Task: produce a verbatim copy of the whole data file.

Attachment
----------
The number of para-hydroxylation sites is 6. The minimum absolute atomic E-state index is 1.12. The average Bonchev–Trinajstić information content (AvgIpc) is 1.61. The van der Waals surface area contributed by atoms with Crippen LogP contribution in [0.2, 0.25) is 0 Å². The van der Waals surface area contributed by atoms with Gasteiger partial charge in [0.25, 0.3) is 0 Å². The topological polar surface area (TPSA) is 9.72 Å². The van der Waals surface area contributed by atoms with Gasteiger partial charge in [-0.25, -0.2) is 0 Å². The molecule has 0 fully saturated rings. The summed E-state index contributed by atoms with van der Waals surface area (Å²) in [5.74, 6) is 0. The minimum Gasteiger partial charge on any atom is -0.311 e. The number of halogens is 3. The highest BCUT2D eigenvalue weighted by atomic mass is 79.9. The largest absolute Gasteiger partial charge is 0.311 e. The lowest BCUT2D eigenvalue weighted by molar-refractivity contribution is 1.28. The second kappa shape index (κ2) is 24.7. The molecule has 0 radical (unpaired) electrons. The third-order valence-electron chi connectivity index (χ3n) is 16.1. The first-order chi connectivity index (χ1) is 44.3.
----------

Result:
The number of para-hydroxylation sites is 6. The minimum absolute atomic E-state index is 1.12. The average Bonchev–Trinajstić information content (AvgIpc) is 1.61. The van der Waals surface area contributed by atoms with Crippen LogP contribution in [0.2, 0.25) is 0 Å². The van der Waals surface area contributed by atoms with Gasteiger partial charge in [0.25, 0.3) is 0 Å². The topological polar surface area (TPSA) is 9.72 Å². The van der Waals surface area contributed by atoms with Gasteiger partial charge in [-0.25, -0.2) is 0 Å². The molecule has 0 fully saturated rings. The summed E-state index contributed by atoms with van der Waals surface area (Å²) in [5.74, 6) is 0. The minimum Gasteiger partial charge on any atom is -0.311 e. The number of halogens is 3. The highest BCUT2D eigenvalue weighted by atomic mass is 79.9. The largest absolute Gasteiger partial charge is 0.311 e. The lowest BCUT2D eigenvalue weighted by molar-refractivity contribution is 1.28. The second kappa shape index (κ2) is 24.7. The molecule has 0 radical (unpaired) electrons. The third-order valence-electron chi connectivity index (χ3n) is 16.1. The first-order chi connectivity index (χ1) is 44.3.